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A Crowning Tradition – RCR Field Officer’s Rank Badges

November 16, 2017

By Richard J.S. Law

For the better part of The Royal Canadian Regiment’s first decades it sought to maintain its identity and affiliation to Queen Victoria, the reigning monarch at the time of the Regiment’s designation as a Royal regiment. As a result of her death, the Regiment’s badges were often a point of contention with higher headquarters and the heraldic authority in England whether the retention of the VRI and a Victorian crown, or rather St Edward’s crown, was appropriate. Although the matter was first born upon her passing in 1901, it continued to be battled until 1919 when King George V granted The Regiment the privilege of wearing the VRI in perpetuity; however, the matter of a “proper” depiction of a Victorian crown continued to be debated well into the Cold War era.

Between 1901 and 1919 the Regiment’s badges changed to have King Edward VII and King George V cypher’s centrally located on the cap badge and buttons, both of which depicted a Tudor crown. Although these were produced and worn, anecdotal and photographic evidence supports that the Regiment stubbornly wore the VRI unofficially throughout the period.

medland

Major Bill Medland DSO wearing the St Edward’s Crown rank badge. Image courtesy of MilArt Archives.

Once authority was granted to retain the VRI in perpetuity, the Regiment sought to have a proper crown replace the Tudor crown. Between 1926 and 1927 it was noted that the original crown used on badges as of 1894 was in fact a Hanoverian type crown which was not British at all and dated to King William IV. From this, the Regiment adopted what was believed to be a St Edward’s crown. The Government produced one type while the Regiment produced a different badge which bore a St Edward’s crown closely resembling the one currently found on the regimental badges. It should be noted that the St Edward’s crown was the coronation crown and only used during the coronation ceremony in Westminster Abbey, Sovereigns would then replace it with their own State crown using the stones from their predecessor’s State crown.

crown rank

The rank badge in question, worn by Field Officers.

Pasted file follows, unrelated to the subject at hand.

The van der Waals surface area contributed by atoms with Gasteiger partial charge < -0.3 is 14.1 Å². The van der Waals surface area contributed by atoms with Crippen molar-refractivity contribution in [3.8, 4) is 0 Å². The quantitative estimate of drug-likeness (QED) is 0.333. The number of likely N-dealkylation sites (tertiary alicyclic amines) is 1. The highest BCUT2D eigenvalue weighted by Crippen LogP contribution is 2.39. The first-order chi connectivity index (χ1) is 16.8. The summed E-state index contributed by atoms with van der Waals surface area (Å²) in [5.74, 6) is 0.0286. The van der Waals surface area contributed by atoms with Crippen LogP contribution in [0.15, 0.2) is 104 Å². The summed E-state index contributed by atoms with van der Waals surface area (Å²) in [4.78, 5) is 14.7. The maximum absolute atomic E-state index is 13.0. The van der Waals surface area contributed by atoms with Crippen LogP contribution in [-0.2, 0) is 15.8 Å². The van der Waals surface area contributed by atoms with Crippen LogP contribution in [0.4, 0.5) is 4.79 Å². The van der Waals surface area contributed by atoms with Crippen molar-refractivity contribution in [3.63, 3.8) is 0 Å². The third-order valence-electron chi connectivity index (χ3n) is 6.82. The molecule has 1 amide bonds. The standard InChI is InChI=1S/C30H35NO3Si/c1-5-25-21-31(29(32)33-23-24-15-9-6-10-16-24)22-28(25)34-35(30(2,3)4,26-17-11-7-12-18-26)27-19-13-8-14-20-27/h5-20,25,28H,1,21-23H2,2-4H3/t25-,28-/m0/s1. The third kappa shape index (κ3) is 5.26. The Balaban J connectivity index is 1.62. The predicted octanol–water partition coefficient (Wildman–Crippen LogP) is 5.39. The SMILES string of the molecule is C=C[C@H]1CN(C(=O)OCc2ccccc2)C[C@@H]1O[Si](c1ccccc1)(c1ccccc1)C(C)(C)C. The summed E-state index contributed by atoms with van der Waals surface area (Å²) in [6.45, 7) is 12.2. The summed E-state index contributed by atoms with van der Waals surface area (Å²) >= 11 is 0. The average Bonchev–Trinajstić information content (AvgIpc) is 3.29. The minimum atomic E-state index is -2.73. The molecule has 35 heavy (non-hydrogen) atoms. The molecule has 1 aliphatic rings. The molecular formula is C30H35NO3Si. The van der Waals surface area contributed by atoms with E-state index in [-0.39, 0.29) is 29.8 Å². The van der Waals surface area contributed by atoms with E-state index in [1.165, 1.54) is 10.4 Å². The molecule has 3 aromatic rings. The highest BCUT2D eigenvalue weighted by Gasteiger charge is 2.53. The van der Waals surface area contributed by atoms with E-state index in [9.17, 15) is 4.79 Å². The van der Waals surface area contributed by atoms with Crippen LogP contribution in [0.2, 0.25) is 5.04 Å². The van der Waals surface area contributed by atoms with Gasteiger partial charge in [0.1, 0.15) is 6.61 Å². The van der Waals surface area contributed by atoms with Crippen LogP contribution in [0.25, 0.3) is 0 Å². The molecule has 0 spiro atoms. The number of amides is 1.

This pattern of crown was subsequently adopted without authority as a rank badge for field officers in the early post-Second World War time-frame. This Regimental quirk was noticed in 1949 at which point The Regiment was asked to substantiate their use of a non-approved badge. In October of 1949 The Regiment argued that the 1927 authority from NDHQ to change the crown on the cap badge and buttons also implied all other badges worn and that “the privilege of wearing this type of crown is now part of the established tradition of the (sic) Royal Canadian Regiment”. Additionally, it was mentioned that there would be no financial impact to the Crown as officers purchased their own accoutrements directly from the mess. With that, the Judge Advocate General, the Quartermaster General, the Adjutant General, the Chief of the General Staff, and the Minister of National Defense all signed their support to amend CAO 84-1 “to permit the Royal Canadian Regiment to wear a special type of crown for their badges of rank” with an effective date of 5 December 1949.

As the badge did not exist in Canadian stock, the Quartermaster General requested the Officer Commanding the Regiment to supply a sample in July of the same year. The badge was described as measuring 15/16-inch-wide by 1 1/16-inch in height and further differences noted as: “The RCR crown is not pierced and no crimson velvet is therefore worn.”

rank

Plate No. 6 from the 1960 RCR Regimental Standing Orders, note the St Edward’s Crown rank badge in the upper left corner.

This badge was worn on all orders of dress less mess dress and on shoulder cords with full dress or undress blues. They were worn until the unification of the Canadian Forces in 1968 at which point stars and crowns were replaced by bar-type ranks. With the re-introduction of the Canadian Army’s identity in 2014, The RCR had discussed potentially returning to a traditional crown as many units were offered the opportunity to return to some of their traditions. However, due to a lack of source documentation the Regimental Executive Committee opted to retain the CAF issued crown supplied by Logistik Unicorp.

Sources:
1960 Regimental Standing Orders, Chapter 6

LAC R112 Vol 29711 – File Cover 5250-0603/R1 Dress Instructions Royal Canadian Regiment

HQ 1730-603/R1 Vol 3 – RCR Field Officer’s Badge of Rank, St. Edward’s Crown, 23 Jan 53

Memorandum, Headquarters Central Command, Officers Rank Badge – The Royal Canadian Regiment, 30 Nov 49

From → Badges, Uniforms

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